The Portland City Council may consider a temporary ban on new emergency shelters in the Bayside neighborhood, after hearing complaints that the neighborhood has provided more than its share of city social services.
The council’s Health and Human Services and Public Safety Committee recently discussed a moratorium on shelters in the neighborhood, which is the area between Interstate 295, Congress Street, Franklin Street, and Forest Avenue.
The committee members – Councilors Tae Chong, Belinda Ray, and Mark Dion – unanimously agreed at the April 13 meeting they want the city corporation counsel to create a draft moratorium on shelters to review for their next meeting. They would then presumably send their recommendation to the full council.
Chong, who chairs the committee, initially seemed reluctant, saying he believed the City Council and Planning Board would respect the process they were working toward on shelter licenses. But he was swayed by his colleagues.
Ray said ideally she would like the process to go straight to the council and skip the committee, which Associate Corporation Counsel Anne Torregrossa said was possible. But Ray also admitted the best chance of getting the moratorium enacted might include having it vetted by the committee.
“My ultimate interest is to get this passed,” she said, “not just to get it to the council and see it fail.”
Torregrossa said a moratorium, which would give the city enough time to draft a permanent regulation, could last for 180 days. She said the city can extend the life of the moratorium twice, as long as it can demonstrate it is actively working to update the existing regulation.
The last shelter in Bayside to receive city approval was the 40-bed wellness center at the former Preble Street Resource Center. Formerly a soup kitchen and resource center, the organization transitioned away from those services following medical guidance due to the coronavirus pandemic.
The agency’s decision elicited opposition in the Bayside neighborhood, with some residents and city officials claiming Preble Street didn’t do enough to communicate its plan. City Manager Jon Jennings even blamed Preble Street’s decision for creating more publicly visible gatherings of homeless individuals last summer in Deering Oaks Park.
Dion said a moratorium would be an important statement to Bayside residents that the city is willing to protect the neighborhood from having additional shelters. He said he wants the moratorium to be specific to the neighborhood because he doesn’t want to limit the city’s ability to respond to future needs.
Aaron Geyer, Portland’s director of social services, said the city has increased capacity but has not created any new shelters in Bayside in several years. Kristen Dow, the director of health and human services, also said she does not know of any shelters that were opened recently in the neighborhood.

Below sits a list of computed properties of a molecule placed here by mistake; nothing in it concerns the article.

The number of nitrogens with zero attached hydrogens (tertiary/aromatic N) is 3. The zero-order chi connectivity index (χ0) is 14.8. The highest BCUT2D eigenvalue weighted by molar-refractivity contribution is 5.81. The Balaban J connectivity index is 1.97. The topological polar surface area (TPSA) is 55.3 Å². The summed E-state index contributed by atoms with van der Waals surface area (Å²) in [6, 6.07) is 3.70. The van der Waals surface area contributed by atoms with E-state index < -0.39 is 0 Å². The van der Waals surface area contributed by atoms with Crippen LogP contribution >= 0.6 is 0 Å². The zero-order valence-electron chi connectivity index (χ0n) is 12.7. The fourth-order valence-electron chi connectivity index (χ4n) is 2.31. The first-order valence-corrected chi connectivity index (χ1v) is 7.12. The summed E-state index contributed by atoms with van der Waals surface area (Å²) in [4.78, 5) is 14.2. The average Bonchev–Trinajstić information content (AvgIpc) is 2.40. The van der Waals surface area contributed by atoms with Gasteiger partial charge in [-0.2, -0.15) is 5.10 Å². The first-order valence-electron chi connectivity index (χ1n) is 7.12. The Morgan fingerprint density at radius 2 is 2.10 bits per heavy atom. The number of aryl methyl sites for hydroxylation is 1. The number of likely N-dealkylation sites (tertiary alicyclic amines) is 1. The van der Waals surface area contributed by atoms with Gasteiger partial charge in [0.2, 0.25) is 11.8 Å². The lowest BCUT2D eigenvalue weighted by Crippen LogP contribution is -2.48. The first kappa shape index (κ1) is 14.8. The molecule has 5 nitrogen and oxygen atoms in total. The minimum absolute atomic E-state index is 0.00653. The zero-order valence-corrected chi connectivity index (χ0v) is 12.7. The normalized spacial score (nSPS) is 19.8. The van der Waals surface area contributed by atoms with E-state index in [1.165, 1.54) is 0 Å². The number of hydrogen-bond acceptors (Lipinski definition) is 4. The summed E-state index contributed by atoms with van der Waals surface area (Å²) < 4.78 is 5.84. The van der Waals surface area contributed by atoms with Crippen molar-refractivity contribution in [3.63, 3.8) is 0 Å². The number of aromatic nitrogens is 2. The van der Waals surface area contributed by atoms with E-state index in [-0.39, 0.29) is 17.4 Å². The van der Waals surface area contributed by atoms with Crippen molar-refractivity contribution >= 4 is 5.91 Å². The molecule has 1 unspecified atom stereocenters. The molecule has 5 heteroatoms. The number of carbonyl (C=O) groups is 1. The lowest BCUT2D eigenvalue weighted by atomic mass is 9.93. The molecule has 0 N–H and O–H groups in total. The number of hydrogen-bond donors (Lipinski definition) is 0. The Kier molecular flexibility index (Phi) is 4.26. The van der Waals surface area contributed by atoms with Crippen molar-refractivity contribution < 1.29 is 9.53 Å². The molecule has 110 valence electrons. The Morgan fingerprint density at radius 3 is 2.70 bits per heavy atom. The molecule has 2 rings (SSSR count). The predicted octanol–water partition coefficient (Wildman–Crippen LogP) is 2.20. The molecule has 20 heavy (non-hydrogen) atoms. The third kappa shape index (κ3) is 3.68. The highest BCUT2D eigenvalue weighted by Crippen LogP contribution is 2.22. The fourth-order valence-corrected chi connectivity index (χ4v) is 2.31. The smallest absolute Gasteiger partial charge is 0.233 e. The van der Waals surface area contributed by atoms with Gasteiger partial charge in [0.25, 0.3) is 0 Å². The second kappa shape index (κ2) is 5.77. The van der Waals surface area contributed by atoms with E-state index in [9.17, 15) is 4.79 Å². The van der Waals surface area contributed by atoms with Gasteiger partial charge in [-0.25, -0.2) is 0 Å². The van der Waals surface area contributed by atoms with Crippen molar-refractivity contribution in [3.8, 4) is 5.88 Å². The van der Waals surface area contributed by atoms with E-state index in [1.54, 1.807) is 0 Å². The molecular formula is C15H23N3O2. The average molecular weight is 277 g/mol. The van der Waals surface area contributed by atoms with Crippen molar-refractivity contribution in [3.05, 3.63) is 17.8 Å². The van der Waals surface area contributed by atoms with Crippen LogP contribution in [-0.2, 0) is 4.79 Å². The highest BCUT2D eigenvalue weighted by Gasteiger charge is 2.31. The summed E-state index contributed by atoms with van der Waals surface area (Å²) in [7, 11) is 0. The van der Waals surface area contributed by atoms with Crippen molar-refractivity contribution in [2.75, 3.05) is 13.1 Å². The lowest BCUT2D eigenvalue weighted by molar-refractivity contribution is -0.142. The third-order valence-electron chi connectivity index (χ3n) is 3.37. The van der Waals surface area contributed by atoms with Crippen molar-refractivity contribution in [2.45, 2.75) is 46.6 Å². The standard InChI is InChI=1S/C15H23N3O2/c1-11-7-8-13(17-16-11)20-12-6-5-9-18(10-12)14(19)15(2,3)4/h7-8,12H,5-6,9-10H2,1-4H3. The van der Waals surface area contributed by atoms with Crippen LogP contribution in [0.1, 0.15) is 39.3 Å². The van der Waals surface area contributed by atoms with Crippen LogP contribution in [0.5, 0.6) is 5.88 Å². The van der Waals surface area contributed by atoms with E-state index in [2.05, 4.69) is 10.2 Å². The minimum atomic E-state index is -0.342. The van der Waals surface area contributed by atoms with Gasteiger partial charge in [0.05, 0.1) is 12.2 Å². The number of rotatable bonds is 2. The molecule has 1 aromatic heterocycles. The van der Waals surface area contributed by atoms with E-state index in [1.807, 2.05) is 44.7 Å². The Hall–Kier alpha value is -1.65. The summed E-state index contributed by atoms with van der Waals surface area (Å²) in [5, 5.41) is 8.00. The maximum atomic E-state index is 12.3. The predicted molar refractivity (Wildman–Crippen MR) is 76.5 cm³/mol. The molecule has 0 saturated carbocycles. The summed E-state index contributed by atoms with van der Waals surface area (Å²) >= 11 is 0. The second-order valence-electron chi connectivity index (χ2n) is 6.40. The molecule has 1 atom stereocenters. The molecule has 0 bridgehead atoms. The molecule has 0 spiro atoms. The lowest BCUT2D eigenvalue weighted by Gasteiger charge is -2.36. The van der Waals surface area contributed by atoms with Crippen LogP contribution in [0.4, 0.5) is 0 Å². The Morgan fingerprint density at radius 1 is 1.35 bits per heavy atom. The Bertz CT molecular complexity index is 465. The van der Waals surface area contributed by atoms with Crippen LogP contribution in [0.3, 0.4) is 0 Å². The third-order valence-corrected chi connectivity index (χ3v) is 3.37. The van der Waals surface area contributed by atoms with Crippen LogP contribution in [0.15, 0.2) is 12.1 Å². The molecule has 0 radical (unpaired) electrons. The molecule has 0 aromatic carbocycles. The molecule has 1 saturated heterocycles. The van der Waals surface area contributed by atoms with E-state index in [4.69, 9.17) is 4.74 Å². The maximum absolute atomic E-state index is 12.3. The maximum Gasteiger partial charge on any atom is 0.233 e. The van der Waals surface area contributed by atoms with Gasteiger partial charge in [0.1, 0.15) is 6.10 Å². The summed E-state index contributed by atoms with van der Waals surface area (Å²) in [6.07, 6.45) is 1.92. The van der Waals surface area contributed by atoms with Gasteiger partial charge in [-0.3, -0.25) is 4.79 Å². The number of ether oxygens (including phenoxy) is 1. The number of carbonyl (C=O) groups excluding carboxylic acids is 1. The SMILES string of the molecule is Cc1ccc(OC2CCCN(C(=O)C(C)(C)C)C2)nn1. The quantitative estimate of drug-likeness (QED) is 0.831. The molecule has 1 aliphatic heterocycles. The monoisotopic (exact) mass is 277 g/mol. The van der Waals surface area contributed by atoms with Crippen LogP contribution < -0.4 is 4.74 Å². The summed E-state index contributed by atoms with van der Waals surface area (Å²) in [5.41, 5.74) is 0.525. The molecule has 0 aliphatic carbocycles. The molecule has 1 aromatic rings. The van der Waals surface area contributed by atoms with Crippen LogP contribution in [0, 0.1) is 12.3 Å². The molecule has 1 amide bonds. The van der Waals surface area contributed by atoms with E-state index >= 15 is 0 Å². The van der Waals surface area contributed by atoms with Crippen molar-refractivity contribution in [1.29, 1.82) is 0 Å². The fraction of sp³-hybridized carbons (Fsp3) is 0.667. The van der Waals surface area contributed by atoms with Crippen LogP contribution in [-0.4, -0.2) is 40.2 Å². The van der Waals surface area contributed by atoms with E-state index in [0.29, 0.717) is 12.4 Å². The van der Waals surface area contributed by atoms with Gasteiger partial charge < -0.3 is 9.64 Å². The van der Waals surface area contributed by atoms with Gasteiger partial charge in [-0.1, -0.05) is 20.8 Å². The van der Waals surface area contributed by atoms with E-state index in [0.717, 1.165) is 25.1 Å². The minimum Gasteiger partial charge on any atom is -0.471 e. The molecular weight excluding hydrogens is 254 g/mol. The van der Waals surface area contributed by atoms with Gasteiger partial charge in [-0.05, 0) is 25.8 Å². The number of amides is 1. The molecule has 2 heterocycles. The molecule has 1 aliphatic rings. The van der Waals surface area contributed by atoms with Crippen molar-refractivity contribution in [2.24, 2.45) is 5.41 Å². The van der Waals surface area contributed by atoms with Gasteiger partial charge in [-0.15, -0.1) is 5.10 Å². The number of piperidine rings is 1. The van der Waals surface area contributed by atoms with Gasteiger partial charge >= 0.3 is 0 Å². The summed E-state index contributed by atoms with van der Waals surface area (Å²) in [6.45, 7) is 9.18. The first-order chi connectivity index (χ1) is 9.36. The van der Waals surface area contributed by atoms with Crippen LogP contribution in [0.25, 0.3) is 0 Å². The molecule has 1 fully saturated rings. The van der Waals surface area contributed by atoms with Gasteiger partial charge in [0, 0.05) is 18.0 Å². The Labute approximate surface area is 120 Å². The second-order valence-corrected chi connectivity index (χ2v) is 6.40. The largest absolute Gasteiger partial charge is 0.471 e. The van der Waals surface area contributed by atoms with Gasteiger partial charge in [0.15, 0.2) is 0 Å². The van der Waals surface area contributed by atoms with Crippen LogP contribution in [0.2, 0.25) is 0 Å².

Ray, meanwhile, said she is concerned about the possibility of a proposal being grandfathered because it gets to the Planning Department before a moratorium could be enacted. She also said a moratorium would prevent action by private developers, and not just the city.
City eyes grants for day space, public restrooms
Nearly a year after high-profile encampments prompted many in Portland to demand additional resources for the homeless, the city is considering using federal grants to pay for new, permanent public restrooms and a new day center on the peninsula.
City Manager Jon Jennings told the City Council the day space would be an alternative to having people congregate at the Oxford Street Shelter, which is not designed for that purpose.
During the coronavirus pandemic, many of the usual places homeless individuals could gather when not permitted in a shelter were not open. Jennings said the new day center will have several benefits, including giving those around the Oxford Street Shelter a place to eat meals during the day.
He said the establishment of the center will require a formal request for proposals.
Jennings said the total investment in homeless services, supplemented with other grants, would be around $1 million, highlighted by the day center. It would also include a prevention and diversion program on the peninsula, based on a model of the Pine Street Inn Front Door Triage Program in Boston.
“Staff will have the ability to seek alternate resources, connect with property owners to mediate evictions, and enroll individuals in prevention case management services” before they enter an emergency shelter or homelessness, Jennings said in a memo to councilors. “The program will operate seven days a week, providing Portland residents access to homeless prevention services every day of the week.”
He said a triage program like this can keep people from having to use an emergency shelter.
Public restrooms on and off the peninsula would require an allocation of $150,000. Jennings said the city is seeking additional federal funding for a “robust public restroom program” to create restrooms that are not Port-A-Potties.
The city was criticized last summer, at the height of the pandemic and a homeless encampment in Deering Oaks Park, for not having adequate public restrooms available for unsheltered individuals.
Community Development Block Grants are funded by the U.S. Department of Housing and Urban Development and allocated by the Maine Department of Economic and Community Development.
— Colin Ellis